Getting connected


The two hemispheres of the brain are connected by an extensive bundle of nerve fibers known as the corpus callosum. This enables neural information both to be exchanged and shared between the two halves of the brain, or possibly delegated to a greater extent to one hemisphere more than the other. If the corpus callosum is impaired in any way then there will be a concurrent lack of inter-hemispheric communication and a large mental deficit. Therefore corpus collosal development represents a crucial step in healthy brain maturation in children; the structure typically shows a growth spurt during the first 2-3 years of life, achieving adult-like levels of function by middle to late childhood.

However, all previous research examining the structural development of the corpus callosum in middle to late childhood has also included adolescent children and even young adults. Therefore the results of these previous growth studies will have been swayed by the inclusion of older children, and the statistics are likely to be more representative of older children given their often greater number. In a recent paper LCBC investigated corpus callosal growth for the first time using a sample exclusively composed of children in middle to late childhood (aged 4-11 years), using brain scans from 428 children (approx. 50% gender split) with follow-up scans from 304.

The team found that the corpus callosum of children shows significant increases in thickness relative to overall brain size (i.e. after taking into account the fact that overall brain size increases during development) between 4-11 years. The growth rate found amounted to a 0.19mm growth in thickness per year in posterior regions (see top image) where the age effect was strongest.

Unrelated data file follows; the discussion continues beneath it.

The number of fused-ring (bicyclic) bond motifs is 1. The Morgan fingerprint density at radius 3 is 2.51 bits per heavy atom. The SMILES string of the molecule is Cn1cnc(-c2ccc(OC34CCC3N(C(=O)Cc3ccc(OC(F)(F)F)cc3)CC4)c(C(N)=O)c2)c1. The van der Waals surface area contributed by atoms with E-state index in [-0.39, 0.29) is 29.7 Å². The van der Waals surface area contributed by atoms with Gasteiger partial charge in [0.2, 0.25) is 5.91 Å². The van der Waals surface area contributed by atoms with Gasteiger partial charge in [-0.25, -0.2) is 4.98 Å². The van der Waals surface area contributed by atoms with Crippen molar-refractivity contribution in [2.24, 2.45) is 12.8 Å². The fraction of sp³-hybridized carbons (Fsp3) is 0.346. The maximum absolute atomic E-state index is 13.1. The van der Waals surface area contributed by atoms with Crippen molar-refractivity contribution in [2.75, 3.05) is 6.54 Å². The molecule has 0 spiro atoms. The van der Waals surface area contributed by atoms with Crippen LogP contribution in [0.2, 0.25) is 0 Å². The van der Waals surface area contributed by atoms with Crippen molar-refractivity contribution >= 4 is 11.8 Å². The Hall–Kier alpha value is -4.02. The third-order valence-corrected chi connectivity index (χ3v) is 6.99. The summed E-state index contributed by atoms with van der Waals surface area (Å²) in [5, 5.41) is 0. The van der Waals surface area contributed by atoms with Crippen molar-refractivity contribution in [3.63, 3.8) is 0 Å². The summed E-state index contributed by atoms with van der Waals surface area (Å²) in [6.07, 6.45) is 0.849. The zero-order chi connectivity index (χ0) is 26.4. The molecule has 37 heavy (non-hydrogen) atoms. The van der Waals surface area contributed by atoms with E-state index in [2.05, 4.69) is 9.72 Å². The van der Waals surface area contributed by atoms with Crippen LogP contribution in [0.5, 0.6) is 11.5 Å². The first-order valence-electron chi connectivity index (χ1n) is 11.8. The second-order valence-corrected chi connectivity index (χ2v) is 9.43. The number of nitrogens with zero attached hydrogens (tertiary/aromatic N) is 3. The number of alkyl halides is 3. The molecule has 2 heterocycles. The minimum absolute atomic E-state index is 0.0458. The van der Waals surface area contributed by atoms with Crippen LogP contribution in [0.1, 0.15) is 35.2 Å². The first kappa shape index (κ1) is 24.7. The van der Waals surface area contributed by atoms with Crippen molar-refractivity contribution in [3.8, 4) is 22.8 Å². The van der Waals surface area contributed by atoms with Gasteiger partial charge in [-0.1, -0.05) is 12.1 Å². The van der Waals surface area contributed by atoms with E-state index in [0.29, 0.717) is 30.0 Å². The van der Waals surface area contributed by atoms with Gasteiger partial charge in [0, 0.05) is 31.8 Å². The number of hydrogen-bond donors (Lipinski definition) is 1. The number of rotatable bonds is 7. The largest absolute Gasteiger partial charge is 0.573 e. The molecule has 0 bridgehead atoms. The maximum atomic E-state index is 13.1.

This higher growth rate of the posterior part of the corpus callosum agrees with development research in general; it is known that the more posterior parts of the brain (visual and sensory areas) mature faster than anterior regions, and the posterior half of the corpus callosum links posterior brain regions. It therefore makes sense that we observed a more pronounced growth spurt in posterior corpus callosum, simply because brain changes associated with maturing visual and sensory systems are among the first to occur in young children. Thus this region-specific thickening of the nerve fibers connecting these systems is likely an effect of maturing sensory brain areas.


Top figure from Kompus, Kalpouzos & Westerhausen (2011). Brain Research. doi:10.1016/j.brainres.2011.08.052


97. Selective increase in posterior corpus callosum thickness between the age of 4 and 11 years   pdf

Cerebral Cortex

Westerhausen, R; Fjell, A. M; Krogsrud, S. K; Rohani, D; Skranes, J; Håberg, A & Walhovd, K. (2016).